Russian Monasticism After Communism
A ZENIT DAILY DISPATCH
Russian Monasticism After Communism
Interview With Orthodox Monk on Old and New Challenges
By Antonio Gaspari
ROME, 5 NOV. 2009 (ZENIT)
Having survived Soviet Communism, Russian Orthodox monasticism now faces the new threat of secularization as it passes through a period of testing that only time can heal.
Father Petr Mescerinov expressed these ideas as he discussed with ZENIT the new and enduring challenges of Russian monasticism. The hegumen (a title similar to abbot) of the St. Daniil Monastery of Moscow was in Italy for a conference on Eastern and Western monasticism.
Father Mescerinov is vice-director of the Center for the Spiritual Formation of Children and Adolescents of the Moscow Patriarchate.
ZENIT: How important is contemplation and action in Eastern monasticism?
Father Mescerinov: I can speak of Russian monasticism. Already from ancient times, by tradition, we have two different monastic ways connected to two Russian saints: St. Nil of Sora and St. Joseph of Volokolamsk. They were contemporaries and argued vehemently, even among themselves.
Those were very profound diatribes, rather complex disputes, and I could summarize thus, briefly, the currents that the two saints advocated: Nil of Sora defended the contemplative dimension, whereas Joseph of Volokolamsk defended the active dimension.
It cannot be said that these two aspects are in contradiction to one another, because in regard to the contemplative dimension, we see its influence also in Russian cultural life, in literature, in the rediscovery of the Church Fathers. On the other hand, if we take St. Joseph Volokolamsk's more active current, more involved with the social [realm], we can observe that with his action he did not intend to replace the state, but remained firm in his adherence to his own contemplative roots.
To conclude, we can say that there is no real contradiction between the two dimensions.
Already St. Macarius the Great said that each monk has his specific vocation, his specific activity; therefore, those who contemplate should not judge those who serve and vice versa, those who serve should not judge those given to the contemplative life, because they are profoundly linked with one another and together constitute the true Christian monastic community.
ZENIT: Who are the martyrs of Russian monasticism? How many are there?
Father Mescerinov: In regard to Russian monasticism, we can speak above all of the new martyrs of the 20th century. Many have been canonized and many others are yet to be canonized, but the massive closure of monasteries in the Soviet age attests that the monks gave their life to defend the monastic ideal.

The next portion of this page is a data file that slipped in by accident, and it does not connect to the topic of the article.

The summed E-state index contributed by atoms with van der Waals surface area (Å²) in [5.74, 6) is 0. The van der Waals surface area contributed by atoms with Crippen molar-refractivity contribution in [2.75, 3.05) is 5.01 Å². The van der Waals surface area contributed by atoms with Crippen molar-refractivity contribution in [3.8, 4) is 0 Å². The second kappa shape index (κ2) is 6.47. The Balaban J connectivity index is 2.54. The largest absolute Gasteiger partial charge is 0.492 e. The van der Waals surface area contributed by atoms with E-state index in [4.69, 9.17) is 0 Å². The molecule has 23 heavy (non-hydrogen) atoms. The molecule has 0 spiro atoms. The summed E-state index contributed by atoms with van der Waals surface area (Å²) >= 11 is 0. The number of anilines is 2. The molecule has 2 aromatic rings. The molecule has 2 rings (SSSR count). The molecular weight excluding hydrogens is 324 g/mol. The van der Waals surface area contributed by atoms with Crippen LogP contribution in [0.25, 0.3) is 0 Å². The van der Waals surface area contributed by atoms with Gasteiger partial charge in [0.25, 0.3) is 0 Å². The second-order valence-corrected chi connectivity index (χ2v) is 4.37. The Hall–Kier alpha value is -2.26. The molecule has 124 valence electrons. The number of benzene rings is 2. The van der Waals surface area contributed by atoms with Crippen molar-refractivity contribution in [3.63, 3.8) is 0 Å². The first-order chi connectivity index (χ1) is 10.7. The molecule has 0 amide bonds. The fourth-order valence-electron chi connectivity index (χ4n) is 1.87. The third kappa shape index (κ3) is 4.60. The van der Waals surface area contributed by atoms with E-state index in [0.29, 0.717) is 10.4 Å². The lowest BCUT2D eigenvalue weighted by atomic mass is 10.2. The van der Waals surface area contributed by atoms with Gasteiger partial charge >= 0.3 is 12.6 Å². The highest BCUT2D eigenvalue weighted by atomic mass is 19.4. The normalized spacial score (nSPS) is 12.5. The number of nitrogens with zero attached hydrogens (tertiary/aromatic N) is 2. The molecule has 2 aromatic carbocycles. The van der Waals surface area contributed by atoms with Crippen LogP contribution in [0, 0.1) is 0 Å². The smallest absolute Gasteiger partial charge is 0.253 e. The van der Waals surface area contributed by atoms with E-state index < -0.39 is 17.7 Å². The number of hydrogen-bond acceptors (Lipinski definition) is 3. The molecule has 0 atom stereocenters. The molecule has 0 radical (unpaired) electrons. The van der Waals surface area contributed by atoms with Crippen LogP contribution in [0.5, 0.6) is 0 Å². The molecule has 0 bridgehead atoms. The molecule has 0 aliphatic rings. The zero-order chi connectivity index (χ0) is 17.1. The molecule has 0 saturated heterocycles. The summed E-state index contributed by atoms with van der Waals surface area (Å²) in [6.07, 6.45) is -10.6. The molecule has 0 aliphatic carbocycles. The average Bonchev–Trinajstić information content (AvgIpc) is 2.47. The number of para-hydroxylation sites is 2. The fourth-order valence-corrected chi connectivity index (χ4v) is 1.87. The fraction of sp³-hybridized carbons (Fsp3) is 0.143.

ZENIT: In face of the rapid and uncontrolled race of modernity, how are Russian monastic communities reacting?
Father Mescerinov: The monastic communities are reacting in two different ways. To answer this question it is necessary to keep in mind that the Russian monastic tradition was violently interrupted during the Soviet period, and because of this, Russian monasticism today is in fact looking for an answer to this question.
For the time being, no answer has been found, so there are two variants: either a radical separation and self-exclusion from the world, which is not the healthy "leaving the world," which was understood in the past when thinking of monasticism, but a maniacal way to protect oneself from the aggression of the world. [And] the second variant is linked to secularization, declaring oneself exteriorly to be a monk, but in reality one is inserted in the course of the secular life of everyone.
This moment of testing has not yet found an answer in the life of the Church. In my personal opinion, I think the community must certainly protect itself from certain phenomena of the modern world, but this protection must happen in a sober, appropriate, healthy and ecclesial way, and not in an asocial way.
ZENIT: What is the reality of these communities today?
Father Mescerinov: The principal tragedy of our ecclesial life today is the absolute lack of community. There are communities that are born in contrast to the position of the Church in a general sense; however, there are no communities as such as a norm of community life.
This is linked no doubt to the Soviet legacy, because in that period every aggregation was regarded with suspicion and in danger of being repressed; in fact, an anti-solidary instinct has been created in the very conscience of many generations of persons.
When people enter the Church today, educated according to this mentality, it is very difficult [for them] to feel and even to understand that it is a Christian community, because any form of aggregation suffers the influence of Soviet collectivism, whereas the Christian community and Soviet collectivism are two things that have nothing to do with one another.
Because of this, Russians today do not have a predisposition to community life, and this is also reflected in monastic life. We do not have true communities and our own monastic communities; we have formally organized monasteries, there are some monks, some individuals alone with a straight and sincere vocation, but they are not able to insert themselves well in the community.
This is no doubt a task for the future, or perhaps our ecclesial and social life has arrived at a point of no return in which it is practically impossible to return to genuine solidarity. But the future will show this.
[Translation by ZENIT]
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